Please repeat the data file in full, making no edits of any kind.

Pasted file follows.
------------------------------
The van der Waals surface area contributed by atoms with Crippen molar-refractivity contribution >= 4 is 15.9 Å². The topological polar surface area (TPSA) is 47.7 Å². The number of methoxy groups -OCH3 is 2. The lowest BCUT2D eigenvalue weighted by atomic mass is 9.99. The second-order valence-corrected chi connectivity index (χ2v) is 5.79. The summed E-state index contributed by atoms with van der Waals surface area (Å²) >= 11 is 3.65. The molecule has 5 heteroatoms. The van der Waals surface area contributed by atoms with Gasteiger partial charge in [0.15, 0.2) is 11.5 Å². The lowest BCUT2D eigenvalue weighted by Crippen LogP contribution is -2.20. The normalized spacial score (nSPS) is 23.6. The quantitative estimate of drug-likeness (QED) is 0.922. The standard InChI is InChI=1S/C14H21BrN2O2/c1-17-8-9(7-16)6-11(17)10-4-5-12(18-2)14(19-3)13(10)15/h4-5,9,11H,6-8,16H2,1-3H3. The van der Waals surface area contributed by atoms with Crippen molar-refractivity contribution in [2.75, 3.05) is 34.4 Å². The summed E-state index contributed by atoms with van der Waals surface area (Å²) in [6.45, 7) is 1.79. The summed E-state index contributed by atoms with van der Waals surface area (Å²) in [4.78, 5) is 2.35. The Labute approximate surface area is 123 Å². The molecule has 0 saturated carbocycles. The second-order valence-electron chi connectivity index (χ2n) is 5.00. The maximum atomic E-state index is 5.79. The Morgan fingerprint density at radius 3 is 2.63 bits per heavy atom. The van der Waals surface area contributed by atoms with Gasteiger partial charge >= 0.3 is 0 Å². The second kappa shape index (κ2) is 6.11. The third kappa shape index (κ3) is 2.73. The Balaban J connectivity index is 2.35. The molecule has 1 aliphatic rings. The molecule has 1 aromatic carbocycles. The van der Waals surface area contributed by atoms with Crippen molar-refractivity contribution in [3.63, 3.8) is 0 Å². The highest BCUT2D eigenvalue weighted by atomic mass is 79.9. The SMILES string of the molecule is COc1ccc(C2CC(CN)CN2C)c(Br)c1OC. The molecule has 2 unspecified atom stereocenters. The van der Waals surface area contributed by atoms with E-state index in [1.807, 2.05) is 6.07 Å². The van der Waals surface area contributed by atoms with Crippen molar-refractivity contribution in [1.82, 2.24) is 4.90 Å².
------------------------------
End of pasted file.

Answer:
The van der Waals surface area contributed by atoms with Crippen molar-refractivity contribution >= 4 is 15.9 Å². The topological polar surface area (TPSA) is 47.7 Å². The number of methoxy groups -OCH3 is 2. The lowest BCUT2D eigenvalue weighted by atomic mass is 9.99. The second-order valence-corrected chi connectivity index (χ2v) is 5.79. The summed E-state index contributed by atoms with van der Waals surface area (Å²) >= 11 is 3.65. The molecule has 5 heteroatoms. The van der Waals surface area contributed by atoms with Gasteiger partial charge in [0.15, 0.2) is 11.5 Å². The lowest BCUT2D eigenvalue weighted by Crippen LogP contribution is -2.20. The normalized spacial score (nSPS) is 23.6. The quantitative estimate of drug-likeness (QED) is 0.922. The standard InChI is InChI=1S/C14H21BrN2O2/c1-17-8-9(7-16)6-11(17)10-4-5-12(18-2)14(19-3)13(10)15/h4-5,9,11H,6-8,16H2,1-3H3. The van der Waals surface area contributed by atoms with Crippen molar-refractivity contribution in [2.75, 3.05) is 34.4 Å². The summed E-state index contributed by atoms with van der Waals surface area (Å²) in [6.45, 7) is 1.79. The summed E-state index contributed by atoms with van der Waals surface area (Å²) in [4.78, 5) is 2.35. The Labute approximate surface area is 123 Å². The molecule has 0 saturated carbocycles. The second-order valence-electron chi connectivity index (χ2n) is 5.00. The maximum atomic E-state index is 5.79. The Morgan fingerprint density at radius 3 is 2.63 bits per heavy atom. The van der Waals surface area contributed by atoms with Gasteiger partial charge >= 0.3 is 0 Å². The second kappa shape index (κ2) is 6.11. The third kappa shape index (κ3) is 2.73. The Balaban J connectivity index is 2.35. The molecule has 1 aliphatic rings. The molecule has 1 aromatic carbocycles. The van der Waals surface area contributed by atoms with Crippen molar-refractivity contribution in [3.63, 3.8) is 0 Å². The highest BCUT2D eigenvalue weighted by atomic mass is 79.9. The SMILES string of the molecule is COc1ccc(C2CC(CN)CN2C)c(Br)c1OC. The molecule has 2 unspecified atom stereocenters. The van der Waals surface area contributed by atoms with E-state index in [1.807, 2.05) is 6.07 Å². The van der Waals surface area contributed by atoms with Crippen molar-refractivity contribution in [1.82, 2.24) is 4.90 Å².